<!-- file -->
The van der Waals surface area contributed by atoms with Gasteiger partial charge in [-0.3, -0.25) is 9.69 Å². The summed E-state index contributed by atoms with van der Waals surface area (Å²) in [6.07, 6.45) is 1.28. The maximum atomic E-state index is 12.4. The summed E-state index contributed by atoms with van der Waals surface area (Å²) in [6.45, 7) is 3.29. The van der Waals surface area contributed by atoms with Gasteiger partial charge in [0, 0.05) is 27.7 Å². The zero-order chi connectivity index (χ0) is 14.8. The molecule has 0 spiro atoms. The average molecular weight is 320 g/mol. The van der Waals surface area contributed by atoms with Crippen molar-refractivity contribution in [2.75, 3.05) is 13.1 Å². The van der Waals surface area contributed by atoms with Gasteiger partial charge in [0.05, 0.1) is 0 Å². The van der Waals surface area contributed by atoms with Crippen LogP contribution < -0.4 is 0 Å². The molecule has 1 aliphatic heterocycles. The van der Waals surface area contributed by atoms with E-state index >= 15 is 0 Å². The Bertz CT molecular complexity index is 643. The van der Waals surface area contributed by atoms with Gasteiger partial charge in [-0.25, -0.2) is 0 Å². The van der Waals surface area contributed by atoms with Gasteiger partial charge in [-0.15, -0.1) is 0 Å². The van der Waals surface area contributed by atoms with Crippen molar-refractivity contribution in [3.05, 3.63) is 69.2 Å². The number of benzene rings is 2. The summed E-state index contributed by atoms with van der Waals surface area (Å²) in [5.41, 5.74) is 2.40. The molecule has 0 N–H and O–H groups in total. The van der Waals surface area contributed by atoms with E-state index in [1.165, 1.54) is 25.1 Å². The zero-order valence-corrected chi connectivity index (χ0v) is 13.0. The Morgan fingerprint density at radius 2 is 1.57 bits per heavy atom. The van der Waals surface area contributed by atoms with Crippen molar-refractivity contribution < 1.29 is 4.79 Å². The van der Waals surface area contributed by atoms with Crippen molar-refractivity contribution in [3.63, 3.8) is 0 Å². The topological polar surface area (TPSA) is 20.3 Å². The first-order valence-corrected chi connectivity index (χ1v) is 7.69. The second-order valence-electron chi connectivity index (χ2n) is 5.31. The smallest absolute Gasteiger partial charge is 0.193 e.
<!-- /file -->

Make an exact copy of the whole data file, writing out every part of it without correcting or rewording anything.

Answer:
The van der Waals surface area contributed by atoms with Gasteiger partial charge in [-0.3, -0.25) is 9.69 Å². The summed E-state index contributed by atoms with van der Waals surface area (Å²) in [6.07, 6.45) is 1.28. The maximum atomic E-state index is 12.4. The summed E-state index contributed by atoms with van der Waals surface area (Å²) in [6.45, 7) is 3.29. The van der Waals surface area contributed by atoms with Gasteiger partial charge in [0, 0.05) is 27.7 Å². The zero-order chi connectivity index (χ0) is 14.8. The molecule has 0 spiro atoms. The average molecular weight is 320 g/mol. The van der Waals surface area contributed by atoms with Crippen molar-refractivity contribution in [2.75, 3.05) is 13.1 Å². The van der Waals surface area contributed by atoms with Gasteiger partial charge in [0.05, 0.1) is 0 Å². The van der Waals surface area contributed by atoms with Crippen LogP contribution < -0.4 is 0 Å². The molecule has 1 aliphatic heterocycles. The van der Waals surface area contributed by atoms with E-state index >= 15 is 0 Å². The Bertz CT molecular complexity index is 643. The van der Waals surface area contributed by atoms with Gasteiger partial charge in [-0.25, -0.2) is 0 Å². The van der Waals surface area contributed by atoms with Gasteiger partial charge in [-0.15, -0.1) is 0 Å². The van der Waals surface area contributed by atoms with Crippen molar-refractivity contribution in [3.05, 3.63) is 69.2 Å². The number of benzene rings is 2. The summed E-state index contributed by atoms with van der Waals surface area (Å²) in [5.41, 5.74) is 2.40. The molecule has 0 N–H and O–H groups in total. The van der Waals surface area contributed by atoms with E-state index in [1.165, 1.54) is 25.1 Å². The zero-order valence-corrected chi connectivity index (χ0v) is 13.0. The Morgan fingerprint density at radius 2 is 1.57 bits per heavy atom. The van der Waals surface area contributed by atoms with Crippen molar-refractivity contribution < 1.29 is 4.79 Å². The van der Waals surface area contributed by atoms with Crippen molar-refractivity contribution in [3.63, 3.8) is 0 Å². The topological polar surface area (TPSA) is 20.3 Å². The first-order valence-corrected chi connectivity index (χ1v) is 7.69. The second-order valence-electron chi connectivity index (χ2n) is 5.31. The smallest absolute Gasteiger partial charge is 0.193 e.